Oh, it's super hard, and part of it is Because it's not like a static Oh, it's not static. There's a lag. There's all sorts of stuff that make it incredibly hard. People are irrational. And so as of right now, I kid you not, I have listened to two podcasts today only. Where they have been like, oh, maybe they pulled it off.
I don't know. Or like, whereas like the week prior they're like, no way, they didn't do it. It's going down in flames. Like what? So, for the record. Nobody knows, but there is one metric that so far has been the most predictive at figuring out if we're going to go into a recession or not. And it's a super interesting measure.
It is essentially when you look at the, the spread between two different interest rate or yield curves. So investors can buy bonds. For example, and you can buy one that's a long term, pays out over the long time, or you can buy one that pays out over the short term. And, you know, there's different risk involved in both the long and the short term.
And what you can do is you can measure the spread between those two, and that gives you an idea how confident are investors of the future. So, if we think things are going to be great going forward, that 10 year bond yield, is nice and high, because things are going to be great. So, they're willing to, like, the, the rate for it goes up.
If they are concerned about the future, and it's not going to be going well, it goes down. And, it can actually go down below the short term yield rate. And who's setting that? Investors. It's all based on supply and demand. So, the, so essentially, So the way a bond works this is gonna hurt your head, I'm sorry.
So essentially, you have, let's say I have, I have a bond, and I say, or a piece of paper, an investment, right? And I go, hey, this thing pays out 10 percent interest, right? And let's just say that there's a ton of people who go, oh man, 10%, right? 10 percent sounds great. You're like, I'm in, yeah, yeah. And I go, oh my gosh, there's like, there's a lot of demand for this.
Yeah, that's awesome. So then that means I can charge you more for my investment. It always pays out at 10%. But that investment that I make you pay for it goes, like, I can change the amount that you have to pay for it based on the demand. And so, if it's high demand, that means you have to pay a lot for it.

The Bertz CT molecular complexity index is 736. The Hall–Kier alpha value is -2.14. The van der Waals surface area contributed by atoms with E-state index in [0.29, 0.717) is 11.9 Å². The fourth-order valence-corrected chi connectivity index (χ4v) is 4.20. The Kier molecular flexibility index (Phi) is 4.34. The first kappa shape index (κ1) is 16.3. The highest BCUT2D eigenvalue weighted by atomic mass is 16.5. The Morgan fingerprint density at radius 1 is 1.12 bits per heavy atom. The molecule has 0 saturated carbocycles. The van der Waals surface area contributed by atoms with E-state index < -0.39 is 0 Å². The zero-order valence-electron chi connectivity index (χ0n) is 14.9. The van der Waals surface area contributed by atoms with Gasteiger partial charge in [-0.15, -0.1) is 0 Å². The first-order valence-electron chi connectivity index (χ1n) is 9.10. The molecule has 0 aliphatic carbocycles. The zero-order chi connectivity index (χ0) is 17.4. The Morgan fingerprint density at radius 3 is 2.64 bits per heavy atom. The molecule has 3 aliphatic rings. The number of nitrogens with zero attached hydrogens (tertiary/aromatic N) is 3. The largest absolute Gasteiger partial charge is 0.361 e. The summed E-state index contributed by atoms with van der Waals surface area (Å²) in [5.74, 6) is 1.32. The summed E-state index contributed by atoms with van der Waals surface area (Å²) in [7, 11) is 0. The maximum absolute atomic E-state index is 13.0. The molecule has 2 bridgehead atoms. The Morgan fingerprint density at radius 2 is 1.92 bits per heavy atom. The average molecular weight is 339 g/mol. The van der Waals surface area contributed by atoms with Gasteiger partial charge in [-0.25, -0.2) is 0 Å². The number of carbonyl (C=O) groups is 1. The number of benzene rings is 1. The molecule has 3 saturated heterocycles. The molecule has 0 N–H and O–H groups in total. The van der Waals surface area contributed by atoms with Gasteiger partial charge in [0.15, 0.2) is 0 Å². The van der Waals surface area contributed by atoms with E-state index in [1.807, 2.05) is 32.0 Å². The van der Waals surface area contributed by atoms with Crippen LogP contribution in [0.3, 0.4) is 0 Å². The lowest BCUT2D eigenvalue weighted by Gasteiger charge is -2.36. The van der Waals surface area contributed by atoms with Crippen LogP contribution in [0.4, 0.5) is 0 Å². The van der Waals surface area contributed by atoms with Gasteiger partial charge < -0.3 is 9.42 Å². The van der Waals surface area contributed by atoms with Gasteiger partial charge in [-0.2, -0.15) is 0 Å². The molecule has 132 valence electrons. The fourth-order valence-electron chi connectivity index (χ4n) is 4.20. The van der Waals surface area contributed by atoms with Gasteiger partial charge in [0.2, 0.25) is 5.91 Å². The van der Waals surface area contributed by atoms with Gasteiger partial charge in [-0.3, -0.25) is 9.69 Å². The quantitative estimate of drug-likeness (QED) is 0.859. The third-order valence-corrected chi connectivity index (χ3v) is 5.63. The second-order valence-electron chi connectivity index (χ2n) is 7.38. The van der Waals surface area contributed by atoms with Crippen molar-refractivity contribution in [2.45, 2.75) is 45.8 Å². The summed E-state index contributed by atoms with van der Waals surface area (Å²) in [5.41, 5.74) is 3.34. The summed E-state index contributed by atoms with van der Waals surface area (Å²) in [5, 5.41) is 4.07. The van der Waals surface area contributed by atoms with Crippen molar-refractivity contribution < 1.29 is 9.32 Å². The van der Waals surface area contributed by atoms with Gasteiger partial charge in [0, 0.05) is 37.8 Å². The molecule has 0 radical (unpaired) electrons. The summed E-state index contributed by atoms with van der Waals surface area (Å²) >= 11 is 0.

Which means, you know, if you have to pay 100 for getting 10 back, you're like, Eh, that's, like, that's, that's, yeah, like, like Yeah, so that 10 percent is a derivative of, like, okay, I'm not gonna explain it well. Let me back up a second. So I've got an investment here, and I go, this piece of paper, if you buy it from me, will pay you 10.
How much are you willing to pay for this piece of paper that will eventually give you 10, let's say, over the next 10, you know, 10 every year for the next 10 years. You might say, hey, I'm willing to pay you a hundred bucks for it, right? And you go, okay, cool. That's Whatever, that's a, that is a 10 percent return on the investment.
I think, yeah. And, but maybe if there's a ton of people, I go, oh man, this thing's super valuable. It's now 20. Which drops that rate down to 5%, right? And so, that's essentially how bonds are priced. It's all based on supply and demand. There are all these fixed outputs that they're paying for. I think I get it.
Yeah, so it's, it's inverse of what you think of you want it to be. Here's the important part, is you can measure these things. Okay, you can measure, here's what the rates are for 10 year bonds. Here's what the rates are for, say, 2 year bonds. And then you can compare the two. And that's the important part.
And I wanted to print this off to make sure that I got this right. And so, that is, like I said, it's called the yield spread. And what
Jessi: You can do that same thing with real estate investments? Is that what you're talking about?
James: No, I am literally talking about, like, bonds right now. Like the bond market. But that's an indicator for For the economy in general, and I'm gonna get there.
Okay. So it says here Let me see if I can get this right. Usually that yield curve that I'm talking about, comparing the two, like, you can take the 10 year and you can minus the 2 year, and that spread Tells you how things are gonna be. Sure. So it says, usually the yield curve slopes upward reflecting the fact that holders of long-term debt have taken on more risk.
Okay. So it's slightly different than what I'm saying. So it's saying that if it, when it slopes up, it's saying good times, like in the short term times are going to be good. Mm-Hmm. . And so you get and so it's so saying, if you're gonna wait until the longer, it's riskier to wait because we know times are gonna be good Now.
But if you think times are going to be bad now, then that means, oh, in the future, I think, like, future might be bad, but I don't think it's going to be as bad as it is today. Okay. It's a way of seeing when things will go bad. Hmm. Does that make sense? I'm going to pause and make sure you Not really.
Jessi: I have visual, though, so maybe it would help if I looked at the,
James: at the picture.
Yeah. I've, I've got something I want to show you, but I want to make sure you understand what you're looking at first before I, before I show it to you. Can you use a different analogy? Yeah, alright Let me think here. I'm trying to think through, like, what would Let's say we're playing a game.